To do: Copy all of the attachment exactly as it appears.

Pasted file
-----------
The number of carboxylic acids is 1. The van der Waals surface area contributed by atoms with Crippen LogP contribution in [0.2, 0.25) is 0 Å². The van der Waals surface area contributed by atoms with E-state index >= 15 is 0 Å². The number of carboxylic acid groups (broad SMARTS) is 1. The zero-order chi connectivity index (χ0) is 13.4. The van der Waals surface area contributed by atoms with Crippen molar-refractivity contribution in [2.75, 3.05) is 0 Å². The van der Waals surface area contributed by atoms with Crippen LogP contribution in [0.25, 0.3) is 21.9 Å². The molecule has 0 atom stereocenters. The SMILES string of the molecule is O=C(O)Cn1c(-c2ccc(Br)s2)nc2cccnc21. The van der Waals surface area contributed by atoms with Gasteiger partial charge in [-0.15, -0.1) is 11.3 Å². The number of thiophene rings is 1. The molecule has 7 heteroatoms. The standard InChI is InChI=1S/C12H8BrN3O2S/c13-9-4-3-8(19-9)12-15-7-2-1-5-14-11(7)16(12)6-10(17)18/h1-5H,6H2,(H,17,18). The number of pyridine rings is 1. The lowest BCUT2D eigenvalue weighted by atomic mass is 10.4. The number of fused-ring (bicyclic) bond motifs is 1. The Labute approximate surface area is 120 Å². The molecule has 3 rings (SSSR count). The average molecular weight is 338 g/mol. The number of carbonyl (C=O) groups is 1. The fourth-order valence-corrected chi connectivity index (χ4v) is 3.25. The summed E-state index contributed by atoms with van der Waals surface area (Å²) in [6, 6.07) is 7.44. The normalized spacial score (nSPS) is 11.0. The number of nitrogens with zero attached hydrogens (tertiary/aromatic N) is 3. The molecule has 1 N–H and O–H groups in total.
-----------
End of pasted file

The number of carboxylic acids is 1. The van der Waals surface area contributed by atoms with Crippen LogP contribution in [0.2, 0.25) is 0 Å². The van der Waals surface area contributed by atoms with E-state index >= 15 is 0 Å². The number of carboxylic acid groups (broad SMARTS) is 1. The zero-order chi connectivity index (χ0) is 13.4. The van der Waals surface area contributed by atoms with Crippen molar-refractivity contribution in [2.75, 3.05) is 0 Å². The van der Waals surface area contributed by atoms with Crippen LogP contribution in [0.25, 0.3) is 21.9 Å². The molecule has 0 atom stereocenters. The SMILES string of the molecule is O=C(O)Cn1c(-c2ccc(Br)s2)nc2cccnc21. The van der Waals surface area contributed by atoms with Gasteiger partial charge in [-0.15, -0.1) is 11.3 Å². The number of thiophene rings is 1. The molecule has 7 heteroatoms. The standard InChI is InChI=1S/C12H8BrN3O2S/c13-9-4-3-8(19-9)12-15-7-2-1-5-14-11(7)16(12)6-10(17)18/h1-5H,6H2,(H,17,18). The number of pyridine rings is 1. The lowest BCUT2D eigenvalue weighted by atomic mass is 10.4. The number of fused-ring (bicyclic) bond motifs is 1. The Labute approximate surface area is 120 Å². The molecule has 3 rings (SSSR count). The average molecular weight is 338 g/mol. The number of carbonyl (C=O) groups is 1. The fourth-order valence-corrected chi connectivity index (χ4v) is 3.25. The summed E-state index contributed by atoms with van der Waals surface area (Å²) in [6, 6.07) is 7.44. The normalized spacial score (nSPS) is 11.0. The number of nitrogens with zero attached hydrogens (tertiary/aromatic N) is 3. The molecule has 1 N–H and O–H groups in total.